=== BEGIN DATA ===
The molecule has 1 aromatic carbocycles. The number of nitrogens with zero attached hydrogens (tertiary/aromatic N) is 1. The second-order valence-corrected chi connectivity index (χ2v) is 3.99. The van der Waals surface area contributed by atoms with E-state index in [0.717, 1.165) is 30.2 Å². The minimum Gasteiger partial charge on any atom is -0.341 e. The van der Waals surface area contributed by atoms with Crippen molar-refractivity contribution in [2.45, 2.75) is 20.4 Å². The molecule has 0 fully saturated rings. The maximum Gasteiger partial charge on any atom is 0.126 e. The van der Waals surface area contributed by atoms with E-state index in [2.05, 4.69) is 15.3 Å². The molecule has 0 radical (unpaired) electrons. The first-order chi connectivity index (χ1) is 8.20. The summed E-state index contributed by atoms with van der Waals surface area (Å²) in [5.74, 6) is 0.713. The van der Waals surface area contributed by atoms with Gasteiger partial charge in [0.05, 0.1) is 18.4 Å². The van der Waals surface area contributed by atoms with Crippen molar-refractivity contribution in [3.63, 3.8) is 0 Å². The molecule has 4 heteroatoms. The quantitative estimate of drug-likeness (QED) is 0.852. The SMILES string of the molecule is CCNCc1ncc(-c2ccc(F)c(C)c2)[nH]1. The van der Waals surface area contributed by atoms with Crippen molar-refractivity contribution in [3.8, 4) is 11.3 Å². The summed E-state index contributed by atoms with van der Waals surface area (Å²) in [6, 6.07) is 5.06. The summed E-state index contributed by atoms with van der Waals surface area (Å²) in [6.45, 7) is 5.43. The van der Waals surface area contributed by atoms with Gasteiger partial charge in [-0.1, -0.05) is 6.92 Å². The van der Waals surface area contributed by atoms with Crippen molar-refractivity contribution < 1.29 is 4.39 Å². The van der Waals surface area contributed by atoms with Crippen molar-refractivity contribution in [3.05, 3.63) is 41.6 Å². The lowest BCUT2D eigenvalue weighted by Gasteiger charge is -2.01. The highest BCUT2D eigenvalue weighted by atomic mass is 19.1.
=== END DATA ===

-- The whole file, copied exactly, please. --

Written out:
The molecule has 1 aromatic carbocycles. The number of nitrogens with zero attached hydrogens (tertiary/aromatic N) is 1. The second-order valence-corrected chi connectivity index (χ2v) is 3.99. The van der Waals surface area contributed by atoms with E-state index in [0.717, 1.165) is 30.2 Å². The minimum Gasteiger partial charge on any atom is -0.341 e. The van der Waals surface area contributed by atoms with Crippen molar-refractivity contribution in [2.45, 2.75) is 20.4 Å². The molecule has 0 fully saturated rings. The maximum Gasteiger partial charge on any atom is 0.126 e. The van der Waals surface area contributed by atoms with E-state index in [2.05, 4.69) is 15.3 Å². The molecule has 0 radical (unpaired) electrons. The first-order chi connectivity index (χ1) is 8.20. The summed E-state index contributed by atoms with van der Waals surface area (Å²) in [5.74, 6) is 0.713. The van der Waals surface area contributed by atoms with Gasteiger partial charge in [0.05, 0.1) is 18.4 Å². The van der Waals surface area contributed by atoms with Crippen molar-refractivity contribution in [3.63, 3.8) is 0 Å². The molecule has 4 heteroatoms. The quantitative estimate of drug-likeness (QED) is 0.852. The SMILES string of the molecule is CCNCc1ncc(-c2ccc(F)c(C)c2)[nH]1. The van der Waals surface area contributed by atoms with Crippen molar-refractivity contribution in [3.8, 4) is 11.3 Å². The summed E-state index contributed by atoms with van der Waals surface area (Å²) in [6, 6.07) is 5.06. The summed E-state index contributed by atoms with van der Waals surface area (Å²) in [6.45, 7) is 5.43. The van der Waals surface area contributed by atoms with Gasteiger partial charge in [-0.1, -0.05) is 6.92 Å². The van der Waals surface area contributed by atoms with Crippen molar-refractivity contribution < 1.29 is 4.39 Å². The van der Waals surface area contributed by atoms with Crippen molar-refractivity contribution in [3.05, 3.63) is 41.6 Å². The lowest BCUT2D eigenvalue weighted by Gasteiger charge is -2.01. The highest BCUT2D eigenvalue weighted by atomic mass is 19.1.